In •est! Heaven is my witness theres not a living thing •pon Two Leggs I would not chuse before Thee.
Holloo, Wheres Sir Ieffery and my Lady?
They are out of thy hearing Oaph. 'Slife how darst thou be so Impudent to love me with that face, that can provoke nothing but laughter at best in any one? Why thou ha•t the Rickets in thy fa••: There•s no proportion, every feature by it s•lf is abominable; and put togeth•r I•tollerable. Thou hast the very Lines and air of a Piggs face, Baptista Porta would have drawn thee so.
Hah, What do you say? my face! I'le not change with e're a man in Lancashire. Face! talk of my face, Hah.
Thou art uglier than any Witch in Lancashire, and if thou wert in Womans Clothes, thy own Father would apprehend thee for one: Thy Face, I never saw so deform'd a thing on the head of an old Lyra violl. It might fright Birds from a Cherry garden: But what else tis good for, I know not.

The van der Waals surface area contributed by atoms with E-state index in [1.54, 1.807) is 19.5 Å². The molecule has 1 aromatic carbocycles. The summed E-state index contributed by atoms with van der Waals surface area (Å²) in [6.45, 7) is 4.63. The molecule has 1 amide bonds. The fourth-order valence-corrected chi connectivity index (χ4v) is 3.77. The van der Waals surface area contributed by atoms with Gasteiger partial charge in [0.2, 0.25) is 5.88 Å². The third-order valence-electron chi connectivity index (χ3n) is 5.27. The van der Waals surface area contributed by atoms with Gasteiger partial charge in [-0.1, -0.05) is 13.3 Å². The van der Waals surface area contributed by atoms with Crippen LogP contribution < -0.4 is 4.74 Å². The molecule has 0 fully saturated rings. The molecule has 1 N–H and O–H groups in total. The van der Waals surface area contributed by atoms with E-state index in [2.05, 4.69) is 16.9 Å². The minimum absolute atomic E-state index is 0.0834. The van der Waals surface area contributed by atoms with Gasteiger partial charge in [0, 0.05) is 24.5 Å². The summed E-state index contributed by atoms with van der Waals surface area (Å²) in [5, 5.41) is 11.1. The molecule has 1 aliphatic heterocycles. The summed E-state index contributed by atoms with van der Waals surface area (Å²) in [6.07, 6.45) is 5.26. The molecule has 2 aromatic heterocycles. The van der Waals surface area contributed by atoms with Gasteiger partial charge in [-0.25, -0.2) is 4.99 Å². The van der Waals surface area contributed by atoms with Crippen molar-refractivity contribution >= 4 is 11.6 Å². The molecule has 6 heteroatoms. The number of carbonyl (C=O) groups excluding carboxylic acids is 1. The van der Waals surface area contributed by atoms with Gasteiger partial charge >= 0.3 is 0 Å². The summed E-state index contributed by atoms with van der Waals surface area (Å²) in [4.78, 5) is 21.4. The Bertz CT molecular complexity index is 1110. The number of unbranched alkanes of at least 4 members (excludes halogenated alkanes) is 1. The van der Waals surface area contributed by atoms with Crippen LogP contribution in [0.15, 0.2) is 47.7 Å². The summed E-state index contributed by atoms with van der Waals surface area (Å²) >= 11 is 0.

'Sbud, now you provoke me, I must tell you, I think my self as hansome for a Man, as you are for a woman.
Oh, foh, out upon that filthy visage, My maid with her Sizars in two mi∣nutes shall Cut me a Better in brown paper. There is not a Creature upon Earth but i• a Beauty to thee; besides, thou hast a hollw Tooth would Cure the Mother beyond •r•a setida or burnt Feathers.
Well, well, You'l sing another note when I have acquainted your Father, you will.
Thou li••t, I will not▪ If I were condemnd to Death, I would not take a pardon 〈◊〉 marry thee. Set thy Fools heart at rest then, and make no more nauseous Love to m•. Thy Face to one fasting would give a vomit beyond Crocus.